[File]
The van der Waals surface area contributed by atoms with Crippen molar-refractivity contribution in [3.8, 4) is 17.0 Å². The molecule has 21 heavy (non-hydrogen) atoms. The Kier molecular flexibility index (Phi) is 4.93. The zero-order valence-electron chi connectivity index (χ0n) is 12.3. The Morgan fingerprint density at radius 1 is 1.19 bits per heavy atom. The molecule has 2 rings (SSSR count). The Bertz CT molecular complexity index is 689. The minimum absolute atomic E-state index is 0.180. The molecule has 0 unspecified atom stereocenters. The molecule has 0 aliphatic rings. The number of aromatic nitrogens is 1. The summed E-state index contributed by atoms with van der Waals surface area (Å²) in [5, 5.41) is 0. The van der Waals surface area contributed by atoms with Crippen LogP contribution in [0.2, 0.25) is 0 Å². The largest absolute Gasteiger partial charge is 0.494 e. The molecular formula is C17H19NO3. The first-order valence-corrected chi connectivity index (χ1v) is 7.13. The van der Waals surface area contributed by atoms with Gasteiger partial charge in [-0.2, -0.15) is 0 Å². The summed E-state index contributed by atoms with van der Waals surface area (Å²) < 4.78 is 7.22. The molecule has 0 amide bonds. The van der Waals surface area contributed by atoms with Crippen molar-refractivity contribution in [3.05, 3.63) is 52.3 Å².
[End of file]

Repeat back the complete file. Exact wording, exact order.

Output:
The van der Waals surface area contributed by atoms with Crippen molar-refractivity contribution in [3.8, 4) is 17.0 Å². The molecule has 21 heavy (non-hydrogen) atoms. The Kier molecular flexibility index (Phi) is 4.93. The zero-order valence-electron chi connectivity index (χ0n) is 12.3. The Morgan fingerprint density at radius 1 is 1.19 bits per heavy atom. The molecule has 2 rings (SSSR count). The Bertz CT molecular complexity index is 689. The minimum absolute atomic E-state index is 0.180. The molecule has 0 unspecified atom stereocenters. The molecule has 0 aliphatic rings. The number of aromatic nitrogens is 1. The summed E-state index contributed by atoms with van der Waals surface area (Å²) in [5, 5.41) is 0. The van der Waals surface area contributed by atoms with Crippen LogP contribution in [0.2, 0.25) is 0 Å². The largest absolute Gasteiger partial charge is 0.494 e. The molecular formula is C17H19NO3. The first-order valence-corrected chi connectivity index (χ1v) is 7.13. The van der Waals surface area contributed by atoms with Gasteiger partial charge in [-0.2, -0.15) is 0 Å². The summed E-state index contributed by atoms with van der Waals surface area (Å²) < 4.78 is 7.22. The molecule has 0 amide bonds. The van der Waals surface area contributed by atoms with Crippen molar-refractivity contribution in [3.05, 3.63) is 52.3 Å².